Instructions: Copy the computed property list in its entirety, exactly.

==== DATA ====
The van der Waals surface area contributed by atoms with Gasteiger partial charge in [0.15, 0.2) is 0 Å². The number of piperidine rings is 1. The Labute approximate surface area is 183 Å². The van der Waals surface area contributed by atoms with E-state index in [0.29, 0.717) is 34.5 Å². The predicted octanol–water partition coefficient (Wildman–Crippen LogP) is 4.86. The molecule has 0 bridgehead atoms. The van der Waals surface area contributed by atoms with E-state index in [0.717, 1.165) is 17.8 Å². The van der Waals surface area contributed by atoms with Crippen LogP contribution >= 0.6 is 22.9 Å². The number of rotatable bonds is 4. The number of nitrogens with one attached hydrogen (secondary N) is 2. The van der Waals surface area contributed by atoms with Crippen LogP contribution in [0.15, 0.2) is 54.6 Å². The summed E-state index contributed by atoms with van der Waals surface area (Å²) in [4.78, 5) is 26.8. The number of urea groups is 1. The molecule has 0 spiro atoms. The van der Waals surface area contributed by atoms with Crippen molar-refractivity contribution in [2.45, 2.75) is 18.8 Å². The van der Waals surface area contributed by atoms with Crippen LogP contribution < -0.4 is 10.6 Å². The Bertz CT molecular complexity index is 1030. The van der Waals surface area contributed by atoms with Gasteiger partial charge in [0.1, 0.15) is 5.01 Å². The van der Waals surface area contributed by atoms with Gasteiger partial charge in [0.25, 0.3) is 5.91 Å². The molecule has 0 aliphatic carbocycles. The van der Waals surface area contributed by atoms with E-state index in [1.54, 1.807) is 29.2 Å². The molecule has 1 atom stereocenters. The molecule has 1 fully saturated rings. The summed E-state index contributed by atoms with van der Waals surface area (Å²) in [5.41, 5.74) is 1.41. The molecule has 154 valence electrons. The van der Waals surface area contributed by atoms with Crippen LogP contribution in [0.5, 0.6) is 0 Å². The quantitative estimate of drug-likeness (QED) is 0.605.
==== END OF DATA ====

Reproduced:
The van der Waals surface area contributed by atoms with Gasteiger partial charge in [0.15, 0.2) is 0 Å². The number of piperidine rings is 1. The Labute approximate surface area is 183 Å². The van der Waals surface area contributed by atoms with E-state index in [0.29, 0.717) is 34.5 Å². The predicted octanol–water partition coefficient (Wildman–Crippen LogP) is 4.86. The molecule has 0 bridgehead atoms. The van der Waals surface area contributed by atoms with E-state index in [0.717, 1.165) is 17.8 Å². The van der Waals surface area contributed by atoms with Crippen LogP contribution >= 0.6 is 22.9 Å². The number of rotatable bonds is 4. The number of nitrogens with one attached hydrogen (secondary N) is 2. The van der Waals surface area contributed by atoms with Crippen LogP contribution in [0.15, 0.2) is 54.6 Å². The summed E-state index contributed by atoms with van der Waals surface area (Å²) in [4.78, 5) is 26.8. The number of urea groups is 1. The molecule has 0 spiro atoms. The van der Waals surface area contributed by atoms with Crippen molar-refractivity contribution in [2.45, 2.75) is 18.8 Å². The van der Waals surface area contributed by atoms with Crippen LogP contribution < -0.4 is 10.6 Å². The Bertz CT molecular complexity index is 1030. The van der Waals surface area contributed by atoms with Gasteiger partial charge in [0.1, 0.15) is 5.01 Å². The van der Waals surface area contributed by atoms with Gasteiger partial charge in [0.25, 0.3) is 5.91 Å². The molecule has 0 aliphatic carbocycles. The van der Waals surface area contributed by atoms with E-state index in [1.54, 1.807) is 29.2 Å². The molecule has 1 atom stereocenters. The molecule has 1 fully saturated rings. The summed E-state index contributed by atoms with van der Waals surface area (Å²) in [5.41, 5.74) is 1.41. The molecule has 154 valence electrons. The van der Waals surface area contributed by atoms with Crippen LogP contribution in [0.5, 0.6) is 0 Å². The quantitative estimate of drug-likeness (QED) is 0.605.